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Ex vivo culture of human atherosclerotic plaques: A model to study immune cells in atherogenesis

      Highlights

      • A new ex vivo model of human atherosclerotic plaques has been established.
      • The cytoarchitecture of the plaques was well preserved for 19 days in culture.
      • The major plaque cell types were preserved for the entire culture period.
      • Plaque tissue continued to release cytokines and chemokines during culture.
      • This model can be used to study complex immunological aspects of atherogenesis.

      Abstract

      Background and aims

      The mechanisms that drive atherosclerotic plaque progression and destabilization in humans remain largely unknown. Laboratory models are needed to study these mechanisms under controlled conditions. The aim of this study was to establish a new ex vivo model of human atherosclerotic plaques that preserves the main cell types in plaques and the extracellular components in the context of native cytoarchitecture.

      Methods

      Atherosclerotic plaques from carotid arteries of 28 patients undergoing carotid endarterectomy were dissected and cultured. At various time-points, samples were collected and analysed histologically. After enzymatic digestion, single cells were analysed with flow cytometry. Moreover, tissue cytokine production was evaluated.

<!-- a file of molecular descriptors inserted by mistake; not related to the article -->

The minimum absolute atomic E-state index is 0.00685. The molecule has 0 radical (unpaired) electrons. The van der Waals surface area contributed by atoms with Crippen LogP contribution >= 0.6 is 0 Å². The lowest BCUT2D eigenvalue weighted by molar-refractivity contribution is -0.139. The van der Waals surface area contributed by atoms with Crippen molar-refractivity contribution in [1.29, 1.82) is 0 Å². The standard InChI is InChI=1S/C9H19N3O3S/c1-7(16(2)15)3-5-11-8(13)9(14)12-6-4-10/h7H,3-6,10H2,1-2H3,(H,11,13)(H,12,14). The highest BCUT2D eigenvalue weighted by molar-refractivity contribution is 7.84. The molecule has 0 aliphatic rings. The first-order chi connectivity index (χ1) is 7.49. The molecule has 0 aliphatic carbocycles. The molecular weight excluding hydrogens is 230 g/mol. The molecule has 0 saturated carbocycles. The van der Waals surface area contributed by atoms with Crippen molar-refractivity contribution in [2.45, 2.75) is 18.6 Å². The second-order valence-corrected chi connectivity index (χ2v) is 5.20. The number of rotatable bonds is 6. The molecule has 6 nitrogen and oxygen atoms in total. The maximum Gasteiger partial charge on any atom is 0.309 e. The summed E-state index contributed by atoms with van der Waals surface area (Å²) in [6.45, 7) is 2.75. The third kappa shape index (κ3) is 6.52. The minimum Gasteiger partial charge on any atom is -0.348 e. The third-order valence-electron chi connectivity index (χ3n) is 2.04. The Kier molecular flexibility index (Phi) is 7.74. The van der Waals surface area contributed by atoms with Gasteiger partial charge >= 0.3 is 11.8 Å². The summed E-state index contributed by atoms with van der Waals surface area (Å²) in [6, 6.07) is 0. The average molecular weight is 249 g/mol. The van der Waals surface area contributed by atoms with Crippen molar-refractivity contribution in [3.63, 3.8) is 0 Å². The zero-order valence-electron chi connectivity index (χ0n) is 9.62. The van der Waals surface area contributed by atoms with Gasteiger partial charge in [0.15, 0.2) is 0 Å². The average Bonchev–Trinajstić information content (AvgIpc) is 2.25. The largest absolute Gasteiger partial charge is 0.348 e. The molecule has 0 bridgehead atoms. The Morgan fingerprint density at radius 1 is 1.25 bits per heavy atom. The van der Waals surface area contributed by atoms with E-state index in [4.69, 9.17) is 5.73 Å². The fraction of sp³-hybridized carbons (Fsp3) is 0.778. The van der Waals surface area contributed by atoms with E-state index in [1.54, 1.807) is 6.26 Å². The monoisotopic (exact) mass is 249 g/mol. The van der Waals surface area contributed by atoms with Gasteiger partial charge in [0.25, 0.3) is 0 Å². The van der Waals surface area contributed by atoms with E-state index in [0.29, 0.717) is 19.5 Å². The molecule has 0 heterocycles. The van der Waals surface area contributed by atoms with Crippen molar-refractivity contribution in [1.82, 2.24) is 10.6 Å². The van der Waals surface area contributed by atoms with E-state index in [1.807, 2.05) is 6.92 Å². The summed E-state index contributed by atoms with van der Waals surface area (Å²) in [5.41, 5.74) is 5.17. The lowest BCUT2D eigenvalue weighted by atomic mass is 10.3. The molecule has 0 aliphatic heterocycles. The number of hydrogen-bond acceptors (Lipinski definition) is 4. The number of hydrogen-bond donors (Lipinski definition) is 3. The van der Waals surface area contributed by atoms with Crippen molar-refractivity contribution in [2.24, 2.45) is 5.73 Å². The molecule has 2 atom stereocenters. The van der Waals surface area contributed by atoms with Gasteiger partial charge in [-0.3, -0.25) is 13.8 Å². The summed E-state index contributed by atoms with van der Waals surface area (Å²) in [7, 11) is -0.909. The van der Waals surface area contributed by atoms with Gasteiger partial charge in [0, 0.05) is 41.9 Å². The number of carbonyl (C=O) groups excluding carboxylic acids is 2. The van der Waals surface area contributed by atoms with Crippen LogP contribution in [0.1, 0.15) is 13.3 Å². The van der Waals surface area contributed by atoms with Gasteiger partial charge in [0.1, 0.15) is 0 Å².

Results

      We optimised the plaque dissection protocol by cutting plaques into circular segments that we cultured on collagen rafts at the medium–air interface, thus keeping them well oxygenated. With this technique, the relative presence of T and B lymphocytes did not change significantly during culture, and the sizes of lymphocyte subsets remained stable after day 4 of culture. Macrophages, smooth muscle cells, and fibroblasts with collagen fibres, as well as T and B lymphocyte subsets and CD16 natural killer cells, remained largely preserved for 19 days of culture, with a continuous production of inflammatory cytokines and chemokines.

      Conclusions

      Our new model of ex vivo human atherosclerotic plaques, which preserves the main subsets of immune cells in the context of tissue cytoarchitecture, may be used to investigate important aspects of atherogenesis, in particular, the functions of immune cells under controlled laboratory conditions.

      Graphical abstract

      Keywords

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